Of these companies, 59% use AI to auto-generate captions or transcripts. 50% tap into it to draft up scripts or outlines, or just to brainstorm. 35% lean on AI to generate visuals and music or fix overdubs, while 29% use it to quickly find key clips to edit. And let's not forget the 26% creating catchy social promo copy with AI’s help.

But get this: A whopping 66% of folks Wistia asked can't wait to dive into AI for their 2024 video projects. They want to use it to save time on scriptwriting, video editing, creating chapters, and summing up videos. More folks are seeing how AI simplifies the video creation process, so there might be a big jump in AI use by businesses this year.

Video Distribution Statistics

Where are businesses embedding their videos?

If you’ve ever wondered where videos get the most eyes, Wistia has answers!

67% of the businesses they asked point to their own website as the best place to distribute videos. 49% give their votes to email blasts as a key channel.

LinkedIn tops the list as the favorite social channel for sharing videos, chosen by 43% of businesses. YouTube is close behind, with 40% of companies posting their video content there.

Instagram and Facebook aren't too far behind, coming in at 22% and 19%, respectively.

TikTok might be a bit behind the pack at only 7%, but it's gaining traction fast as a valuable platform for connecting with an untapped B2B audience.

Boosting Video Accessibility

A solid 26% of businesses surveyed believe that improving video accessibility is important for the overall audience experience.

Promoting Videos on Social Media Channels

Businesses, by and large, have multiple distribution channels for their social media videos. According to Hootsuite, businesses post videos on at least two out of the four following channels: TikTok, Instagram, Facebook, and LinkedIn. They also post videos around three to five times per week (with TikToks, Facebook stories, and Instagram Reels combined).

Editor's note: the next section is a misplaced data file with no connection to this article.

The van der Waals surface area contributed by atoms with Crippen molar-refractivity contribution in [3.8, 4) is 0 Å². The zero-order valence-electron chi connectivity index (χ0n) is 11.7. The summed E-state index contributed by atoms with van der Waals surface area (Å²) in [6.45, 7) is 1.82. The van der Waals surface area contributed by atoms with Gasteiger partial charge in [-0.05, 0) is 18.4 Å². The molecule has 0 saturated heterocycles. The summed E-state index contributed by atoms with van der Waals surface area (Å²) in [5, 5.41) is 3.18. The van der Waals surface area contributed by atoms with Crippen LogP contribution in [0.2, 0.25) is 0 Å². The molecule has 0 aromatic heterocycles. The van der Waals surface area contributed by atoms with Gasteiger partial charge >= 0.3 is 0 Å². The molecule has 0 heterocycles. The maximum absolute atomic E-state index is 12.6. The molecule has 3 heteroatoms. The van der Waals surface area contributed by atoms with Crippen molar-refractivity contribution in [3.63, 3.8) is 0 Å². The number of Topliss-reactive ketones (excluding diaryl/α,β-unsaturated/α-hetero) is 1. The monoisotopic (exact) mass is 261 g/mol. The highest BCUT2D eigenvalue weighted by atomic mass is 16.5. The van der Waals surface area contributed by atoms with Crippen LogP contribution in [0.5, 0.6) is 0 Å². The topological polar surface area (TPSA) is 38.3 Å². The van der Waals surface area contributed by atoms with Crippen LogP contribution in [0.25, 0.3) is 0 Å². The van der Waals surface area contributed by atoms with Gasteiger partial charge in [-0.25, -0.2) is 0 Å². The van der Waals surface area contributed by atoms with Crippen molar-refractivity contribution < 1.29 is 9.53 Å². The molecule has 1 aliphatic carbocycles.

When it comes to posting videos on social media, vertical formats are the most engaging. Out of all social channels, Instagram, LinkedIn, and Facebook are where most businesses see their videos perform the best.

Want to unlock more insights from Hootsuite, like the best time to post videos for each social channel? Download the full report!

Video Strategy Statistics

What types of videos did companies create last year?

Wistia’s survey showed that in 2023, product videos took the lead as the most common type of video content, accounting for 43% of all videos created. Educational and instructional videos closely followed at 38%, while live events and social media content each made up 35% of the video landscape.

Additionally, 25% were promotional videos or ads, while customer testimonials made up 18%, sales videos at 14%, original series and podcasts at 11%, and company culture videos at 10%.

It’s clear that businesses are seeing value in producing product videos, educational or instructional content, and webinars.

Factors driving the types of videos created in 2023 included product or service launches for 49% of respondents, internal requests for 47%, previous video performance for 31%, customer feedback for 28%, and competitor activity or SEO research for 14%.

What types of videos do businesses want to make more of in 2024?

Product marketing takes center stage in the year ahead.

45% of companies told Wistia that they want to create more product videos to showcase their products and expertise. Additionally, 38% are keen on educational and instructional content, while 35% are all about social media videos. Webinars and live events are also on the radar for 32% of respondents, followed by customer testimonials at 26% and promotional videos at 27%. Some companies also have their sights set on making more sales videos (18%), original series (17%), and company culture videos (9%).

The Future of Video

Even though businesses are making fewer videos these days, folks are watching more videos than ever. This leads Wistia to believe that audiences will continue to watch content they find useful, even if its production value is lower.

Video remains important for every part of the funnel, and it’s clear that people want to learn about companies this way. Wistia encourages smaller companies to make more videos without relying on expensive equipment.

And Wistia thinks that more companies will get comfortable with incorporating AI tools into their workflows. There are tons of ways AI can help businesses simplify the video creation process and improve their video marketing. For starters, it can auto-generate captions and transcripts, get a video script off the ground, and create promotional copy for social media.

With a solid video marketing strategy, you can compete with bigger companies no matter what industry you’re in.


Topics: Video Marketing